(This is the first in a several-part series about Kent’s recently passed traffic-impact fees, and the balance that must be struck between bringing in development and the cost for expanded infrastructure.) Kent resident Dennis Stoddard was certain he had his paperwork in order, on one of his last visits to the Kent Permit Center this summer. He was about to start improvements to the retail space for his new business, Black Dog Brat Haus & Creamery. But as he stood at the City Hall counter that day, Stoddard was given something that made him “just kind of explode inside.” It was a bill for $103,000.
(Editor's note: This story is an updated version of one that ran last week. The nature of the service has been changed from a memorial service to a funeral service. The location, New Beginnings Christian Fellowship Worship and Family Life Center, remains the same. There will be a viewing from 9-10 a.m. at the church, followed by the closed-casket funeral service at 10 a.m.)
An upcoming seminar at a Des Moines church will put the spotlight on suicide prevention in the gay, lesbian, transgendered and questioning youth community (a demographic also known by the acronym LGBTQ.) Scheduled for 7-9 p.m. at the Saltwater Unitarian Universalist Church, the seminar will discuss how adults working with teens can better understand the factors putting these youth at a higher risk for suicide or self harm.
See Kent Police chaplain, other community leaders, receive service awards at Sunrise Rotary banquet Nov. 6
Kent Police chaplain Pat Ellis loves his job. “I’ve been a chaplain for about 10 years for Kent Police and I’ve been with Kent Fire for about six years,” the affable former youth pastor recalled. “It’s very intense sometimes, and very stressful, but I really, really like helping people. It’s a really unique position to be in, to bring that comfort, care and compassion to people in trauma.” Thanks to the late Kent Police officer Greg Duffin, Ellis had a special opportunity to do even more. He helped Duffin, who was fighting cancer, in developing what eventually became the nonprofit Cops With Cancer organization. For his efforts to help the police community and to bring the Kent community together to help, Ellis will be the recipient of a Rotary-Sunrise Service Above Self Award. Along with five other recipients (including one couple), Ellis will receive the honor during the Rotary-Sunrise annual dinner auction 5:30 p.m. Nov. 6 at the Kent ShoWare Center.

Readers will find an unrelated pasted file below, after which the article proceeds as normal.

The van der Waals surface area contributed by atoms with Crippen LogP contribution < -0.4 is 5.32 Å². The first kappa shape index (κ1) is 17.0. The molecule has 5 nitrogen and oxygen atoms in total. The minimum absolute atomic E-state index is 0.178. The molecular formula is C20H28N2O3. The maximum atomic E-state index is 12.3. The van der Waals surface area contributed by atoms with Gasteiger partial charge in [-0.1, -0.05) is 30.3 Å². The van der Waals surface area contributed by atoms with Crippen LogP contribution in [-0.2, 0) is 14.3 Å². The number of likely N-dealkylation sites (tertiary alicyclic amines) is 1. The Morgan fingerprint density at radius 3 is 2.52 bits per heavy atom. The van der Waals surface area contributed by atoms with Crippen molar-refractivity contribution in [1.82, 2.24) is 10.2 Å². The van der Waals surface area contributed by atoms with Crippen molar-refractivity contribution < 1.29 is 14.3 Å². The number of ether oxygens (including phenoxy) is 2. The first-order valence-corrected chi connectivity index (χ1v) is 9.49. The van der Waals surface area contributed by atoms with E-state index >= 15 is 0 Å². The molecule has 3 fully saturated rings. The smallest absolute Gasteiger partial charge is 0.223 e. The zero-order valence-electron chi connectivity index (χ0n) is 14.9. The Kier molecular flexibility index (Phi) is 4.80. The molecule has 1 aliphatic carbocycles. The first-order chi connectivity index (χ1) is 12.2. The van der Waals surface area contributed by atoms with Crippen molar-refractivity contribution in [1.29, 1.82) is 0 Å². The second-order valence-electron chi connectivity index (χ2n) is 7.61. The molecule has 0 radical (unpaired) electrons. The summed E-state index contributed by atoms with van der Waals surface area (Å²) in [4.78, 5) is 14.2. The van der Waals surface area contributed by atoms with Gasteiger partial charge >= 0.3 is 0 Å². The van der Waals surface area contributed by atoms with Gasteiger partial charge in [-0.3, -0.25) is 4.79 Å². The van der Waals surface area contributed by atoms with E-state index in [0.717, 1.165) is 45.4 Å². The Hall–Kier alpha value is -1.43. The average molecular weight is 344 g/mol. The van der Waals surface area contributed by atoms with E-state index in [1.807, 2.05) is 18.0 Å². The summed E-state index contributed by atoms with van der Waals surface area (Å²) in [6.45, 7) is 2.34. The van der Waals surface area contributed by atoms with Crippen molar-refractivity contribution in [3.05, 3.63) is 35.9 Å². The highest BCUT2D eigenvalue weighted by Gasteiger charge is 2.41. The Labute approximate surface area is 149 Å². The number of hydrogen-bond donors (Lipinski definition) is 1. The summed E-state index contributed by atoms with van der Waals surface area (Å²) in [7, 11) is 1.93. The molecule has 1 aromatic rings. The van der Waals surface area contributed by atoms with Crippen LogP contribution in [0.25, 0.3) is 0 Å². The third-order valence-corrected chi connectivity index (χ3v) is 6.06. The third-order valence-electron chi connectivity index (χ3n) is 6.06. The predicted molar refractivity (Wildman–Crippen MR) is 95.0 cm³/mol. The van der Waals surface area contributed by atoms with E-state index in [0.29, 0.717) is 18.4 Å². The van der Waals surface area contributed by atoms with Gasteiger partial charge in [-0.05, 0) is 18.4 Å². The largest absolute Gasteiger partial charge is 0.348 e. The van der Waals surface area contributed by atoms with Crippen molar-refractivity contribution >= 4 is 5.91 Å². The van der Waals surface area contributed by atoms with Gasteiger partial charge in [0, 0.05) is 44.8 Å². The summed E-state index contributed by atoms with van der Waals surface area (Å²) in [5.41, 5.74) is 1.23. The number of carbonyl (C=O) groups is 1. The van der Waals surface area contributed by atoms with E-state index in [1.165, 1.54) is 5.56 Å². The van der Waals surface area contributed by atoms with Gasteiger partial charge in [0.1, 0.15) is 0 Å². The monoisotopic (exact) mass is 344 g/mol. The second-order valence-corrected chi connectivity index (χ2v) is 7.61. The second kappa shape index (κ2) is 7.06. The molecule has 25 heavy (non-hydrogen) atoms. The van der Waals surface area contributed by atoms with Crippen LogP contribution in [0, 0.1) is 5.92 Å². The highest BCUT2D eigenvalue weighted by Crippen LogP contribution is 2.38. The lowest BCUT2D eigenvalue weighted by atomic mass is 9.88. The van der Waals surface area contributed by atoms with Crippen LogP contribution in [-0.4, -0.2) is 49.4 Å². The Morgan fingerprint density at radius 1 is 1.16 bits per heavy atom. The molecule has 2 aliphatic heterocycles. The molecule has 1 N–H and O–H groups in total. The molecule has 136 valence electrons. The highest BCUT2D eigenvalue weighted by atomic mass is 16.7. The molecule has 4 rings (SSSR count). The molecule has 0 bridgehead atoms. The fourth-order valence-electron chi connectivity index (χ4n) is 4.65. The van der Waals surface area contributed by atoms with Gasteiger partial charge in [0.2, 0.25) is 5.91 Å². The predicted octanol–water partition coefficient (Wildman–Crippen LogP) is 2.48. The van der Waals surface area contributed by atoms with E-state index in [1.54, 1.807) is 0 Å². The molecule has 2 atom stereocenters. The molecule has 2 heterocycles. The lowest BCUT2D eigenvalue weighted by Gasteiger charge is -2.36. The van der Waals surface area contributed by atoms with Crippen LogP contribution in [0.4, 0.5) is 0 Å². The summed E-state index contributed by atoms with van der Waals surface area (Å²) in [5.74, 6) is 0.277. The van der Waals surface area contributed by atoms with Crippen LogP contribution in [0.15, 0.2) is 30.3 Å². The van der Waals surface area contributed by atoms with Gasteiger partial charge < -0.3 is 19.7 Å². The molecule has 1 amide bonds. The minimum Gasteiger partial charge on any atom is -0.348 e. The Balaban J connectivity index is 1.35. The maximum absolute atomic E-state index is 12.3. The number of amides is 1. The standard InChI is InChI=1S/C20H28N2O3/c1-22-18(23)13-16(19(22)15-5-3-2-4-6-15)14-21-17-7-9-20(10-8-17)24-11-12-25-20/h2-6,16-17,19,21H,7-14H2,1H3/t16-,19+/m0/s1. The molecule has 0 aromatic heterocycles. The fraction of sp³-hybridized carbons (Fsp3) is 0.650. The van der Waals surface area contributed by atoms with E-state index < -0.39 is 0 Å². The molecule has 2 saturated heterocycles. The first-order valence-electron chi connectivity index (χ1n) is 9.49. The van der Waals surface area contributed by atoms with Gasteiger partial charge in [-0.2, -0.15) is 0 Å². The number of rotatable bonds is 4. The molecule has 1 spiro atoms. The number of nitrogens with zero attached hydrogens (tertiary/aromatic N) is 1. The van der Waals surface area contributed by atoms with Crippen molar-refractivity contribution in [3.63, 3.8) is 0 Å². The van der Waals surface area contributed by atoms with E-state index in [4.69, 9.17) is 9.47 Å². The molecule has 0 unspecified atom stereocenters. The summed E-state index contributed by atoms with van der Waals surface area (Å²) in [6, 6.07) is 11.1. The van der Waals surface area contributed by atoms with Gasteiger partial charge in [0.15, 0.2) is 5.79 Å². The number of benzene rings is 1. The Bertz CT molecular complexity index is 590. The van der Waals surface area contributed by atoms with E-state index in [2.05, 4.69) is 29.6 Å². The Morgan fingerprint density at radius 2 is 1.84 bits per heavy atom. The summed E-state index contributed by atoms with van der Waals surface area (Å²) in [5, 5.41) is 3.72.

King County Sheriff Sue Rahr likens her dilemma to operating a hospital. With $7.2 million to pare from her agency’s budget next year, it will be like “eliminating all preventative care and operating only an emergency room,” she said. Having already cut $10 million out of her budget in the last three years, Rahr said, “the cumulative effect is huge.”
As much as the political shakeup on the federal level seems under way on election night, so too are shakeups going down on the local level. As of Tuesday night, two incumbents appeared to be losing to their challengers in the 47th district.
The Kentridge High School community will have a chance to say goodbye to one of its own next week. A memorial service has been scheduled for Devin Topps, the former Kentridge athletic standout who died Oct. 31 after gunfire outside a house party in Kent. The service will take place 10 a.m. Nov. 11 at the New Beginnings Christian Fellowship Worship and Family Life Center, 19300 108th Ave. S.E., Kent.
As the visitors walked through the greeting line Tuesday in the Kent ShoWare Center, Arthur Fujii stood at relaxed attention with fellow members of Troop 474. Uniform pressed, and wearing the neckerchief his father had as a boy, Fujii was a model Boy Scout, quietly greeting each guest and handing them a program overviewing the afternoon’s activities.
The opinions expressed below are the collaboration of Kent Reporter Publisher Polly Shepherd and Editor Laura Pierce. Send your letters and comments to Laura Pierce at firstname.lastname@example.org
This year the Kent Reporter is offering the following suggestions on some of the high-profile state initiatives on the November ballot. The overviews are the consensus of Publisher Polly Shepherd and Laura Pierce.